The problem is that these major technological projects are always jeopardized by the lack of money, which gives margin to more postponements.
Actually, by establishing targets and dates what we are establishing are challenges. With the proper mixture of technology made in Brazil and some absorption of technology from outside, we are going to manage to meet them. What the history of engineering in the world shows is that the great successes were done following very firm targets established in a timetable. The engineers are forced to use all their skill, all their creativity, to solve the problem. The classic example is Sony’s discman, a famous case of engineering. The head of Sony’s engineers had a small wooden box made and told his team: “I want a CD player that has the dimensions of this box and weighs less than 1 kilo. I don’t care whether you put cicadas or crickets inside the box, but find a way of it producing sound. And I want this in one year.” It was done.

In one year?
In one year. The story became famous. The engineers, during the sleepless small hours, went so far as to consider replacing the box by another larger one. But they didn’t do so and built what was asked for. There are other examples in which time was a restriction and even so the objectives were attained by the established time limit.

This is an example from the private area, used  to deadlines  and competition. In the public case, we know that the complications and lost sleep are greater.
There’s no doubt. But what happens is that there is an enormous restriction from the economic policy and even, by extension, from society towards technological programs without a date. The essential thing is for a target to exist, and for it to be a target of the Brazilian State. With this, we have a chance – not meaning to say that we will always have success – of influencing the government, to convince it that there will be a benefit for society, and for this reason the targets of the timetable have to be met. Unfortunately, the argument that “science and technology is good for Brazil” has reached its limit for financing.

That is, merely speaking well of science and technology does not solved anything.
Nothing, nothing. This discourse has arrived at the level of triviality, that is to say, it is accepted by everyone, nobody queries it. The danger of an argument of this kind is that it is self-exhausting. There have to be tangible assets on the horizon, palpable benefits, and then we will have no difficulties for financing.

Is this valid for science and technology in general?
Yes, it is. One example that is a success, in the case of Inpe, is the Weather Forecast and Climatic Studies Center, the CPTEC (the Portuguese acronym). We established a center that, right from the start, had an operational nature. It wasn’t a research center in supercomputing for numerical weather forecasting, which was going to generate qualification for an operational service in the future. The CPTEC had to generate weather forecasts, in a given investment timescale, that would substantially improve Brazil’s capacity in this sector. And what happened? Today, we have the weather forecast from Inpe, which every day is on the television news programs of Rede Globo ( the main Tv station n Brazil). Our forecast for four, five and even six days is very good. We created a center that had the target of arriving at the forecast in the media. It was this that helped us to get investments and that even led us to combine research with operation at a level that is different from the one that the universities, traditionally, and even government research institutes are accustomed to work on.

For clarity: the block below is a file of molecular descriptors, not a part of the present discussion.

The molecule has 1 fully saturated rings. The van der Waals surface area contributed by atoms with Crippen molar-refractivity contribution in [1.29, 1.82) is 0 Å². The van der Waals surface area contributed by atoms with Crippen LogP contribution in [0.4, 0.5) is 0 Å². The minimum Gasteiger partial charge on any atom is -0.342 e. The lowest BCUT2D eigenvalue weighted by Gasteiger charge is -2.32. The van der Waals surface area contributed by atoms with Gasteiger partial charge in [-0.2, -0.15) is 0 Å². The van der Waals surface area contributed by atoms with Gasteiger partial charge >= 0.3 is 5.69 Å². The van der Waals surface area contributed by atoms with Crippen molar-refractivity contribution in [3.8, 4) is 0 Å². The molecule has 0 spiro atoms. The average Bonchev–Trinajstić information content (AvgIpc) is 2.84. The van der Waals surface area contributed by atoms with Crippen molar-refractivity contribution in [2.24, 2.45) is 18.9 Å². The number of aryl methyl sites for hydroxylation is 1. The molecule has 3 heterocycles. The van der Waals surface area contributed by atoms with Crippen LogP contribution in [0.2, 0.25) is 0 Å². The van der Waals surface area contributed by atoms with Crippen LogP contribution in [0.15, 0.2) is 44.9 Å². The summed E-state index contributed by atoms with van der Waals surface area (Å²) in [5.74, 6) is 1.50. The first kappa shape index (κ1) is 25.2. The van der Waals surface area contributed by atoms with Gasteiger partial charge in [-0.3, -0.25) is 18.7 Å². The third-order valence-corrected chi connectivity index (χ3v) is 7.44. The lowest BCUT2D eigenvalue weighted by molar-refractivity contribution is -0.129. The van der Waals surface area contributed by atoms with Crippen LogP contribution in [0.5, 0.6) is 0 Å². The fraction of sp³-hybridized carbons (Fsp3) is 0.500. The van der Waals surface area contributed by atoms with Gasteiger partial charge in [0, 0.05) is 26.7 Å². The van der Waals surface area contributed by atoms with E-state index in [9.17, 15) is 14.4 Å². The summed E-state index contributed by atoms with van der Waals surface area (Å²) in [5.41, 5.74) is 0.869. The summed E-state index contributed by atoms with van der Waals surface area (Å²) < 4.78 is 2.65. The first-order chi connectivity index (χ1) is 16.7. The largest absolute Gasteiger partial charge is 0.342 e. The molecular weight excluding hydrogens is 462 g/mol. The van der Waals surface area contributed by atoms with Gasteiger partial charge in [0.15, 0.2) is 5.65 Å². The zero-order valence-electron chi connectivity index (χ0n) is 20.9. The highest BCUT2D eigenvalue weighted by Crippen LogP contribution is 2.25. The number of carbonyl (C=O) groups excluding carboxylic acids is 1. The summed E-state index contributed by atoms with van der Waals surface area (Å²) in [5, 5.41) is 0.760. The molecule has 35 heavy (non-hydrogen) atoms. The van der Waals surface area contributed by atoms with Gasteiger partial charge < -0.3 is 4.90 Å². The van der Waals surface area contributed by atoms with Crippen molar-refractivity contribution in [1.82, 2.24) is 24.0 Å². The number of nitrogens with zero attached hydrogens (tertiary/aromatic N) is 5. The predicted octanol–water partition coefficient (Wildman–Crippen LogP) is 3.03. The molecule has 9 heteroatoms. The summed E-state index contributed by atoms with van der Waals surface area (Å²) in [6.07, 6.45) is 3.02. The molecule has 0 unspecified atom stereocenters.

Anyhow, basic research has by principle great elasticity, a way of working that does not take in account this operationality that you want.
We are not talking of basic research. Small science, which is the science of basic research, of the researcher, has a universal logic. We are talking of major national programs that have a nature of government investment. These are programs in which Brazil is working with big technologies of big sciences. When I say that the space program has to have the size of Brazil, and not Brazil to have the size of the program, I am saying that we have to turn around the logic of operating a program with large investments like the space program.

There is a question that has been much discussed in the last few months. Researchers from the area and even Minister Sérgio Rezende, of Science and Technology, have increasingly relativized the trip of Lieutenant-Colonel Marcos Pontes to space. Couldn’t the US$ 10 million spent with this operation have been used in another direction with more palpable results?
The funds invested in the astronaut are small when compared with the level of investment we have in the space program. Accordingly, the money that we would be saving with the astronaut not going would not solve any problem. It is not the case of ceasing to make a satellite to launch an astronaut. From this point of view, the great merit of the flight of the Brazilian astronaut is to conquer the hearts and minds of society. The objective is to say “we have capacity for having a space program” in the same way as was done in the United States, in Russia and in China. It’s a small investment compared to the volume of funds of the program, compared to the exposure in the media that the fact is having and to putting it into the head of Brazilian society that the space program can be pacific, civil, and connected to the universities.

The mission is accused of having little scientific importance.
In scientific terms, the importance of what the astronaut will do is limited by the very restrictions of a manned mission with experiments in space. This goes for the manned program as a whole, it isn’t only in Brazil. There is hardly anything in space that cannot be done by robots or by automatic elements. Amongst these few things are experiments like those the astronaut should be doing. It so happens that one of the main motivations of a manned program is the conquest of space by man. It is important for Brazil to signal its participation in this project.